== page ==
[FFmpeg-user] 4K Way to large to stream

Nicolas George george at nsup.org
Thu Jul 1 16:12:00 EEST 2021

Carl Zwanzig (12021-06-29):
> Like the "Good/Fast/Cheap - Pick two" metaphor, you have hit the
> quality/file-size/bandwidth trade-off. To keep the resolution at 4k and at
> good-to-excellent quality, perforce the files and bit-rate will be large- if
> you want the file to be smaller, even with very fancy encoding something
> must be discarded, could be resolution, could be frame rate, could be "quality".

Frame rate and resolution are both elements of quality.

In principle, codecs are capable of skipping frames or flattening
neighboring pixels, so they should be able to decide to reduce the frame
rate or resolution if it is the best choice. But in practice, codecs are
not that smart, and reducing the resolution will sometimes help.

> There's also the point that in many cases, super high quality is effectively
> wasted, for instance, 4k is only effective if the viewer has a 4k display;

... and excellent eyesight: for a normal/close viewing distance, the
separation power of the central area of our eye is about the size of a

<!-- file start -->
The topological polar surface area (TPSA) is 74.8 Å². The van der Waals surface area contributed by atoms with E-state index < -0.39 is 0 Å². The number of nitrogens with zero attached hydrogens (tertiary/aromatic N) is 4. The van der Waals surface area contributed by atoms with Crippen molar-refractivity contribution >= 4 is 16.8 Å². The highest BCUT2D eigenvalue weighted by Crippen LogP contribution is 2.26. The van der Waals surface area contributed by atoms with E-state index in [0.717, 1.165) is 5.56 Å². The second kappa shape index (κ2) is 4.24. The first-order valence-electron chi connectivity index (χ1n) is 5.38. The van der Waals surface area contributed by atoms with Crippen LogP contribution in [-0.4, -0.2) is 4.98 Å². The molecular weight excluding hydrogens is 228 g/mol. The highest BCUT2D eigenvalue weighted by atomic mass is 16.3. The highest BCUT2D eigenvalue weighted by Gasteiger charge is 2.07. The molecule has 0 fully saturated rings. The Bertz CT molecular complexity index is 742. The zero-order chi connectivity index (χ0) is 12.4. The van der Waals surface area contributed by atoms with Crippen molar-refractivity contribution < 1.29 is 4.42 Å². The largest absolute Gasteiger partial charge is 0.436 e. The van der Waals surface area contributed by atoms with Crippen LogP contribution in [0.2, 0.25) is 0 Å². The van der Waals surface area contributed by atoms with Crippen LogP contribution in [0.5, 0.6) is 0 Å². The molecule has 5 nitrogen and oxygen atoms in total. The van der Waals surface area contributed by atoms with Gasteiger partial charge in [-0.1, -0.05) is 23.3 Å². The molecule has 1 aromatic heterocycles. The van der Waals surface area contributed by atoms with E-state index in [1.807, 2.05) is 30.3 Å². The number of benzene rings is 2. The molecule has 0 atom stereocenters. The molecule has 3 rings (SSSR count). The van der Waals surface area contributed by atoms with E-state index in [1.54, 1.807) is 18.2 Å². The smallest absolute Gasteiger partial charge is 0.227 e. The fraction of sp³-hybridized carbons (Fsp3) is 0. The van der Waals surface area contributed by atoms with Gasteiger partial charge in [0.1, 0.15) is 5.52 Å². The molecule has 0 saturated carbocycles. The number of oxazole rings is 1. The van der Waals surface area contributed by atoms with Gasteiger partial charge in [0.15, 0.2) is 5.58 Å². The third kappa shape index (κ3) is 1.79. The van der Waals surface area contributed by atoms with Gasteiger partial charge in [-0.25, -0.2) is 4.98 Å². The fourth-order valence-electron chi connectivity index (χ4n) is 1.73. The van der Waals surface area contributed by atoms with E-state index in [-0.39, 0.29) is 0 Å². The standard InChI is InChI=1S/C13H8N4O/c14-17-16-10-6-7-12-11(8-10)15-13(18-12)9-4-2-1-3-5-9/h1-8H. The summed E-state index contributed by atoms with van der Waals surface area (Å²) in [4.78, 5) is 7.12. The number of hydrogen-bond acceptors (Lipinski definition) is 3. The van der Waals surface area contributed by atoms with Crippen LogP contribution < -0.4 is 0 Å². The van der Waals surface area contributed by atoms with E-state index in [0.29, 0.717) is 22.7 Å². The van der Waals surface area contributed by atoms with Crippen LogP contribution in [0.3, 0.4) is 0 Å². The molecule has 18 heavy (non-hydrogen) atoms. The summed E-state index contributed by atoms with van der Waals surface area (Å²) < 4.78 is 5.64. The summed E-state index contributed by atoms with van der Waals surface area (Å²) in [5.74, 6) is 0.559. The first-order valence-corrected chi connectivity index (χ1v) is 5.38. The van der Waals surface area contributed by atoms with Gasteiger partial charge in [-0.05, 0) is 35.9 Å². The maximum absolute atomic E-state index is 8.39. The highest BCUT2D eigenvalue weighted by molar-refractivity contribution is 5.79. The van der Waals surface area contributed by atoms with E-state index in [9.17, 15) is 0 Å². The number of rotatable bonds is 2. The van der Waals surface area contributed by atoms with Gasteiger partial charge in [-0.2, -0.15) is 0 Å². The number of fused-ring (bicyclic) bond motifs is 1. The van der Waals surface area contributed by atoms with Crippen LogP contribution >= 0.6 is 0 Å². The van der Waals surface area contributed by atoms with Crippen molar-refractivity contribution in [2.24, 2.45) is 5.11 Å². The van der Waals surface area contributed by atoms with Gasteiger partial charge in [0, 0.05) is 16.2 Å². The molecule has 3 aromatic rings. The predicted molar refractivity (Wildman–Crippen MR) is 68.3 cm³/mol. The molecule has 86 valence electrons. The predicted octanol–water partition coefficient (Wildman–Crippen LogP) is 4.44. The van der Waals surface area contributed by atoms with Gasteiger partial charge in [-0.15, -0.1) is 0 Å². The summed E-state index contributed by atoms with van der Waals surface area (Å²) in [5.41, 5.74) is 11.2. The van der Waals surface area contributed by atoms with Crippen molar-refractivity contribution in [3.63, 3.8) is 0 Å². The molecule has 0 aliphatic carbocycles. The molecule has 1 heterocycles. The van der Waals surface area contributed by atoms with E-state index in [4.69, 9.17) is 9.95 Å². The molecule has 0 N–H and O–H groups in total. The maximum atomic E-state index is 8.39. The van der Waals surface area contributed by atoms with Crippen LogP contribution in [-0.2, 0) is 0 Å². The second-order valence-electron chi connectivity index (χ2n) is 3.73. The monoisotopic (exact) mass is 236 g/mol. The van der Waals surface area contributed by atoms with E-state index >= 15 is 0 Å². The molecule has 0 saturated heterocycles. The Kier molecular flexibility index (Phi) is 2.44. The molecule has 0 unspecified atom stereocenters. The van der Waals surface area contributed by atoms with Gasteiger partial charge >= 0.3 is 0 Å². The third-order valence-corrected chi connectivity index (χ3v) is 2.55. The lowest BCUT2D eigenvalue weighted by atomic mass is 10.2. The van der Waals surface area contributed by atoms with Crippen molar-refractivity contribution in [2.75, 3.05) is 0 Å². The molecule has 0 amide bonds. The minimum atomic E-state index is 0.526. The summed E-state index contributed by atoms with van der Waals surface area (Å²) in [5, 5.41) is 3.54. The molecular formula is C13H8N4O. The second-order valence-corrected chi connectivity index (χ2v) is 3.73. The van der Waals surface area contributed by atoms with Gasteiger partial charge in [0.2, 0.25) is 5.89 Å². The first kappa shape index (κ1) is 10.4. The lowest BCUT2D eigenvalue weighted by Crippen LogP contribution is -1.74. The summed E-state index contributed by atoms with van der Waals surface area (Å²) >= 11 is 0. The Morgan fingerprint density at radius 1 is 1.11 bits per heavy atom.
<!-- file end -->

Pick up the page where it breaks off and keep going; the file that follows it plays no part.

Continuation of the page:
pixel in a 2K video. Everything beyond that is only useful if we pause
and look closely.

> 5.1 sound is only effective if the listener has 5.1 playback equipment -and-
> the sound was mixed for that. etc.

This is true.

But you also missed something:

It is true that, unless we're using "-c:v kenjanoishi", in order to gain
something, for example file size, we have to sacrifice something of
equal value, and it is frequently quality. But there are other
possibilities than quality.

Compatibility is a possibility: the old file was playable by a DVD+DivX
player from the 2010s, the new file is not, but it is smaller. Using a
better codec or a more complex codec profile is a case of this.

Processing power is a possibility: the old file took 2 hours to encode,
the new file takes 10, but it will be smaller.

Nimbleness is a possibility: the old file allowed to seek at any half
second, the new file only allows to seek to scene changes, but it is

This is something to remember. Video encoding is a complex task.

Your advice was sound: for archival, better keep the original. Do not
recompress to gain a measly 25%. But for viewing, adapt the quality
compromise to the viewing conditions.


  Nicolas George
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